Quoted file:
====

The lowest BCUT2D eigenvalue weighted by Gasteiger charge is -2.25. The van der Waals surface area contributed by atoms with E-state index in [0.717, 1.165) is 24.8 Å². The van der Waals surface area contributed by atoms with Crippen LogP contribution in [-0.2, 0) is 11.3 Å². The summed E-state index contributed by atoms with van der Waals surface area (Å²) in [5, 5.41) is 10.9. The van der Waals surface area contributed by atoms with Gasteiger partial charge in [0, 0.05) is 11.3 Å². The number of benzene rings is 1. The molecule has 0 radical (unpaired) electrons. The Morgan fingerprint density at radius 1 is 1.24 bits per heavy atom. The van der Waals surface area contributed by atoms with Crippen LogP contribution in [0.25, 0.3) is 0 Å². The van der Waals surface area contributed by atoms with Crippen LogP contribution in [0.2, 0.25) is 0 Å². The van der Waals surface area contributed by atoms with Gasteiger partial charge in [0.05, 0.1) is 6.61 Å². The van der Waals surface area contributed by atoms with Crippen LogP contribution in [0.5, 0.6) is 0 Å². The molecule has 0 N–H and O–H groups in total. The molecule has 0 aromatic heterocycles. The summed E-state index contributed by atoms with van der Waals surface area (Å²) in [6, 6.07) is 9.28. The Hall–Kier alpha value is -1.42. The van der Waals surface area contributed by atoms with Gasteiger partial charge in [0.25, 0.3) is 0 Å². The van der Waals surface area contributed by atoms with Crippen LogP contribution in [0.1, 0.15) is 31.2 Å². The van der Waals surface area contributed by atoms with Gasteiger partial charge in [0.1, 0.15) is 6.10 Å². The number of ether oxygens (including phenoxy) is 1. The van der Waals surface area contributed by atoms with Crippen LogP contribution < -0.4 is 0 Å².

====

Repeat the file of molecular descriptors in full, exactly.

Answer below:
The lowest BCUT2D eigenvalue weighted by Gasteiger charge is -2.25. The van der Waals surface area contributed by atoms with E-state index in [0.717, 1.165) is 24.8 Å². The van der Waals surface area contributed by atoms with Crippen LogP contribution in [-0.2, 0) is 11.3 Å². The summed E-state index contributed by atoms with van der Waals surface area (Å²) in [5, 5.41) is 10.9. The van der Waals surface area contributed by atoms with Gasteiger partial charge in [0, 0.05) is 11.3 Å². The number of benzene rings is 1. The molecule has 0 radical (unpaired) electrons. The Morgan fingerprint density at radius 1 is 1.24 bits per heavy atom. The van der Waals surface area contributed by atoms with Crippen LogP contribution in [0.25, 0.3) is 0 Å². The van der Waals surface area contributed by atoms with Crippen LogP contribution in [0.2, 0.25) is 0 Å². The van der Waals surface area contributed by atoms with Gasteiger partial charge in [0.05, 0.1) is 6.61 Å². The van der Waals surface area contributed by atoms with Crippen LogP contribution in [0.5, 0.6) is 0 Å². The molecule has 0 N–H and O–H groups in total. The molecule has 0 aromatic heterocycles. The summed E-state index contributed by atoms with van der Waals surface area (Å²) in [6, 6.07) is 9.28. The Hall–Kier alpha value is -1.42. The van der Waals surface area contributed by atoms with Gasteiger partial charge in [0.25, 0.3) is 0 Å². The van der Waals surface area contributed by atoms with Crippen LogP contribution in [0.1, 0.15) is 31.2 Å². The van der Waals surface area contributed by atoms with Gasteiger partial charge in [0.1, 0.15) is 6.10 Å². The number of ether oxygens (including phenoxy) is 1. The van der Waals surface area contributed by atoms with Crippen LogP contribution < -0.4 is 0 Å².